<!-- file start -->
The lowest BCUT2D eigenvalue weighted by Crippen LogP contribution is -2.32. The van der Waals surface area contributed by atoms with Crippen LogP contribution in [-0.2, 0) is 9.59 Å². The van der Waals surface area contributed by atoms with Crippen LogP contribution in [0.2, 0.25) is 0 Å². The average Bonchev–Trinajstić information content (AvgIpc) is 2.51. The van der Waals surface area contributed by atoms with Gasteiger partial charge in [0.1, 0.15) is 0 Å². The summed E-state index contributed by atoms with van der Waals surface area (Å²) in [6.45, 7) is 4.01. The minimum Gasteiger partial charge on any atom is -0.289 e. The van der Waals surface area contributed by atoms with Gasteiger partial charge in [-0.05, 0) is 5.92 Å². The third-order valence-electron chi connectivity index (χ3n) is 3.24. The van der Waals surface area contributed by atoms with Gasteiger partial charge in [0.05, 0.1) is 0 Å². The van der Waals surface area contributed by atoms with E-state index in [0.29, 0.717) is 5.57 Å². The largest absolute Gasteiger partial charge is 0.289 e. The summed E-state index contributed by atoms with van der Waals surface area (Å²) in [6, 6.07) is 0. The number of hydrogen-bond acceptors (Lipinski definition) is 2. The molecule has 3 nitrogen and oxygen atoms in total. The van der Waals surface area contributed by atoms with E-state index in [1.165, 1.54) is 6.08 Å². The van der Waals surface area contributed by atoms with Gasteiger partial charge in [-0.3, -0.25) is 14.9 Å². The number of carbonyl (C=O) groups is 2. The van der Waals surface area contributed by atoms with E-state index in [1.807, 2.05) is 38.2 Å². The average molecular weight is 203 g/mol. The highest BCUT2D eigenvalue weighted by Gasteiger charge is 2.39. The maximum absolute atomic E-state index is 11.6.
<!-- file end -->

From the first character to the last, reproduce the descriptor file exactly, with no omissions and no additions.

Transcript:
The lowest BCUT2D eigenvalue weighted by Crippen LogP contribution is -2.32. The van der Waals surface area contributed by atoms with Crippen LogP contribution in [-0.2, 0) is 9.59 Å². The van der Waals surface area contributed by atoms with Crippen LogP contribution in [0.2, 0.25) is 0 Å². The average Bonchev–Trinajstić information content (AvgIpc) is 2.51. The van der Waals surface area contributed by atoms with Gasteiger partial charge in [0.1, 0.15) is 0 Å². The summed E-state index contributed by atoms with van der Waals surface area (Å²) in [6.45, 7) is 4.01. The minimum Gasteiger partial charge on any atom is -0.289 e. The van der Waals surface area contributed by atoms with Gasteiger partial charge in [-0.05, 0) is 5.92 Å². The third-order valence-electron chi connectivity index (χ3n) is 3.24. The van der Waals surface area contributed by atoms with Gasteiger partial charge in [0.05, 0.1) is 0 Å². The van der Waals surface area contributed by atoms with E-state index in [0.29, 0.717) is 5.57 Å². The largest absolute Gasteiger partial charge is 0.289 e. The summed E-state index contributed by atoms with van der Waals surface area (Å²) in [6, 6.07) is 0. The number of hydrogen-bond acceptors (Lipinski definition) is 2. The molecule has 3 nitrogen and oxygen atoms in total. The van der Waals surface area contributed by atoms with E-state index in [1.165, 1.54) is 6.08 Å². The van der Waals surface area contributed by atoms with Gasteiger partial charge in [-0.3, -0.25) is 14.9 Å². The number of carbonyl (C=O) groups is 2. The van der Waals surface area contributed by atoms with E-state index in [1.807, 2.05) is 38.2 Å². The average molecular weight is 203 g/mol. The highest BCUT2D eigenvalue weighted by Gasteiger charge is 2.39. The maximum absolute atomic E-state index is 11.6.